Could be that I am slow to comprehend. Could be that British law is slower on the upturn. Could just be that Equality Minister, Lynne Featherstone has inadvertently misplaced her copy of the Magna Carta.
Some things are so terribly complex. Others, however, proffer no Gordian Knots requiring lengthy unravellings.
Please, someone, whip out Alexander’s sword.
Ms. Featherstone has, according to gay-rights activist, Peter Tatchell,
“postponed” the planned government consultation on the issue of civil partnerships and same-sex marriage. She portrays herself, and her Liberal Democratic Party, as champions of LGBT rights, seeking to “ensure that there is full implementation across Europe, of the Council of Europe’s measure to combat homophobic discrimination”.
Not being, myself, a Brit, I confess ignorance as to the machinations of British legislative action.
But, I’m thinking in my slow little brain, that a “conference” is an altogether mild view of her obligations to ensure full equality under law for all British citizens.
At this exact moment, a full six months removed from Spring 2012, thousands of ostensibly equal citizens in Britain, are excluded, based solely on account of sameness of gender, from entering into binding legal contracts with other amenable, competent adults.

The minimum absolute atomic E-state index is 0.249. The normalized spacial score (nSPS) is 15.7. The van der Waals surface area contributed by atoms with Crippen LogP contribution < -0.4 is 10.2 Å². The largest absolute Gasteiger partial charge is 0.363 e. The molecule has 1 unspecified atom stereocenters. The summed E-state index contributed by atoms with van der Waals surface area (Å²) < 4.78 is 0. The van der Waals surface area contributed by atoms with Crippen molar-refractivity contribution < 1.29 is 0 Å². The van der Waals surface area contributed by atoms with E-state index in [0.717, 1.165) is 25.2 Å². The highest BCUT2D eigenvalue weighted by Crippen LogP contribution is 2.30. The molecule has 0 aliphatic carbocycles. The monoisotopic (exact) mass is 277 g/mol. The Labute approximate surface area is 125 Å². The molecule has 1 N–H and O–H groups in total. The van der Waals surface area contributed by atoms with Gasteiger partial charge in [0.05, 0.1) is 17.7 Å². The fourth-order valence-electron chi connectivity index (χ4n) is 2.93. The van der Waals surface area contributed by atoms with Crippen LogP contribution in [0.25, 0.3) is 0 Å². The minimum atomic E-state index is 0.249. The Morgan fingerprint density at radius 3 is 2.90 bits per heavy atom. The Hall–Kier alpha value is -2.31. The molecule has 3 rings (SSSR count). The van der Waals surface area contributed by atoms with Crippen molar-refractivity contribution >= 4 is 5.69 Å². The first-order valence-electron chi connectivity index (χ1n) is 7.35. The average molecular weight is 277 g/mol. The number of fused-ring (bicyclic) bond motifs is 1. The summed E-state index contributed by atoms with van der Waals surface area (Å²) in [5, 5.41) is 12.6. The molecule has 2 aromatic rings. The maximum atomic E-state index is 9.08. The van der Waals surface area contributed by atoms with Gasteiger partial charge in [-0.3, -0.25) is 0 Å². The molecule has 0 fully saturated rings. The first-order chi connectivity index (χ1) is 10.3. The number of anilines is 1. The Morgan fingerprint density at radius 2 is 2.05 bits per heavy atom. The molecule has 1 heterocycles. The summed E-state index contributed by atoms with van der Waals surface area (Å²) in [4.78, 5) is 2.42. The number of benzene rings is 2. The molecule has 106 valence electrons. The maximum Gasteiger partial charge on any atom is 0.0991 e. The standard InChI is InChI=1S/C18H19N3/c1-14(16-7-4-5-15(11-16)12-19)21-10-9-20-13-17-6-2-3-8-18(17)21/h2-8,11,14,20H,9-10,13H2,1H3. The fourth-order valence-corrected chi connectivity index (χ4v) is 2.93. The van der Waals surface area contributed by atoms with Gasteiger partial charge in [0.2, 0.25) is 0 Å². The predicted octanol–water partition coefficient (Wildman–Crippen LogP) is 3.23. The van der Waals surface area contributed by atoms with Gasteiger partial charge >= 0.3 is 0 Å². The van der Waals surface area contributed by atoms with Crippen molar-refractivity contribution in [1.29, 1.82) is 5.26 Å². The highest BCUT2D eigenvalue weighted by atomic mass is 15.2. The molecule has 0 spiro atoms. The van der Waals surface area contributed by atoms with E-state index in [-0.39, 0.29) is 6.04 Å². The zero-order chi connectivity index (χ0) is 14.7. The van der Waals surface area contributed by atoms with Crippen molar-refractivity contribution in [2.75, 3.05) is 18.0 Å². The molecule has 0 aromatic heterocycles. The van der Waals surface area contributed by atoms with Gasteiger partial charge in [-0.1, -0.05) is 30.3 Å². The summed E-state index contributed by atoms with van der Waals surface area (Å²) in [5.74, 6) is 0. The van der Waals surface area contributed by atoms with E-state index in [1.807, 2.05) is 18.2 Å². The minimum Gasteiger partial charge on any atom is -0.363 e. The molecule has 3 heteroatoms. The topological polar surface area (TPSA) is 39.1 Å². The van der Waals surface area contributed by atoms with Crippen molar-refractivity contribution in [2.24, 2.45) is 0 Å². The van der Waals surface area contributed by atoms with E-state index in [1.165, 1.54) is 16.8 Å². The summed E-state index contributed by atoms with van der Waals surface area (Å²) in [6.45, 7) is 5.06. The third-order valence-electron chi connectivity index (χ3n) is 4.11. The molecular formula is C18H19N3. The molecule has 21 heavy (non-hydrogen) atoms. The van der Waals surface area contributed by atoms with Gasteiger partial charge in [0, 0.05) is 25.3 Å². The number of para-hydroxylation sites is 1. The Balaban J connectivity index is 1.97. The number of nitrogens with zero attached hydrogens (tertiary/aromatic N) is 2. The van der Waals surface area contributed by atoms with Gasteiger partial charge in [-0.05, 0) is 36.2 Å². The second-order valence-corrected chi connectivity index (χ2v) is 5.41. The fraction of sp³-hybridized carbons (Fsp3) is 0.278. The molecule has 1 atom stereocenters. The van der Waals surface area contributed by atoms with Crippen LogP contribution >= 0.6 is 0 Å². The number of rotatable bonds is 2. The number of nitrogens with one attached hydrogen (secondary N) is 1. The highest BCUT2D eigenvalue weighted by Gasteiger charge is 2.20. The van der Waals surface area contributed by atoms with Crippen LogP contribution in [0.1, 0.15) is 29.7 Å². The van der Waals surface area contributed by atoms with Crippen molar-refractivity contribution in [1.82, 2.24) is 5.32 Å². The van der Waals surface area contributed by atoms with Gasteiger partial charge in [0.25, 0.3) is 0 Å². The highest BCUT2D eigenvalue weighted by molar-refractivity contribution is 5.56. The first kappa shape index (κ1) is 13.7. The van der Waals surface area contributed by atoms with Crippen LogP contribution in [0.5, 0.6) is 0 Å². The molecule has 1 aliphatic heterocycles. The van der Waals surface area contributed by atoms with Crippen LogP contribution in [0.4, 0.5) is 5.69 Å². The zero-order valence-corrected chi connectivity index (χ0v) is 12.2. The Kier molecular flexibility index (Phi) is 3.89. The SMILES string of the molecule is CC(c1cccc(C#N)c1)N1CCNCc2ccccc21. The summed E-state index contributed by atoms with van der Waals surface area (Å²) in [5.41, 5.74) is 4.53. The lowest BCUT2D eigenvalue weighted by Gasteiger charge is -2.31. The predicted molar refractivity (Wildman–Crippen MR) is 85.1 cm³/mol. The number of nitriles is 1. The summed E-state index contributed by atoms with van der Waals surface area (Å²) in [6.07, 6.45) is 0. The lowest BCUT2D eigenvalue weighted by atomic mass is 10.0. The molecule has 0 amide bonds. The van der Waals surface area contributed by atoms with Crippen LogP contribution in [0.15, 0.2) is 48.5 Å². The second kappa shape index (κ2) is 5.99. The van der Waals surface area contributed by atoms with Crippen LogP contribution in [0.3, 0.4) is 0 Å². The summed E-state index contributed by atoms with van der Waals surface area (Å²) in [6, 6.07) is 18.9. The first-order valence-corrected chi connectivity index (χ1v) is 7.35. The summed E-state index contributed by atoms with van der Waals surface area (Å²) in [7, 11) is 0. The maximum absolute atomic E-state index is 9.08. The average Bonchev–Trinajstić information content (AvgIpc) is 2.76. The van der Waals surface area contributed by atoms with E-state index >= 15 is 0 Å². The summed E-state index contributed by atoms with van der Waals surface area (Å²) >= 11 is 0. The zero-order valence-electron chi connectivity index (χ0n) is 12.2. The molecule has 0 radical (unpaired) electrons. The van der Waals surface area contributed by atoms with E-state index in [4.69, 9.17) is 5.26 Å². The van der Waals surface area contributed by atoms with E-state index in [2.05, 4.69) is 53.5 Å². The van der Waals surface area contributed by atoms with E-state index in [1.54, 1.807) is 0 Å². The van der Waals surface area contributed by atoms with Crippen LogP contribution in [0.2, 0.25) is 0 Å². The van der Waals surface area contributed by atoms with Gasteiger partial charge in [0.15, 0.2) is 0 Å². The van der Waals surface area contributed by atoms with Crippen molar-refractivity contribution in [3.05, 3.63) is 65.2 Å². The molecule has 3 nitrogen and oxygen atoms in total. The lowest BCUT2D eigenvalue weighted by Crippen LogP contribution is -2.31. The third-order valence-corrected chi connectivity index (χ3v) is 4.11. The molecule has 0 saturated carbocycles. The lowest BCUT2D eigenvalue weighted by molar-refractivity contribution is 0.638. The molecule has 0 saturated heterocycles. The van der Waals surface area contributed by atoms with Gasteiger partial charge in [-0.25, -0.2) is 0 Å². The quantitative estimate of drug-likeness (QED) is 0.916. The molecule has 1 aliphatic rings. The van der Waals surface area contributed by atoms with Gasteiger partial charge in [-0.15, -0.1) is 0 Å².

Specifically, they are enjoined from entering into that historically rights-granting legal state known as marriage.
Marriage has, after all, always been, a simple matter of agreement between amenable (sometimes), competent (usually) adults (well…).
As in, you may have my daughter, in marriage, if you agree to give me ten goats. Or, you may have, in legal matrimony, my middle son, if you agree that he shall have hereafter, and forever, free, full title to your herd of swine.
Simple, civil, agreement. Terms of partnership, if not endearment. A civil partnership, if you please.
So, why a delayed conference? Why any “conference” at all? Is there a lack of clarity on the matter? What is there, exactly, that requires lengthy discussion, debate, chatter?
Though penned a fairly long time ago, the Magna Carta was indisputably written in English. Even my slow wit can comprehend the intent of Article 29, in the updated version, circa 1297.
“No freeman is to be taken or imprisoned or disseised of his free tenement or of his liberties or free customs, or outlawed or exiled or in any way ruined, nor will we go against such a man or send against him save by lawful judgment of his peers or by the law of the land. To no-one will we sell or deny or delay right or justice.”
Really? Conference? March 2012?
Sword, please! Madame, lay the scissors down!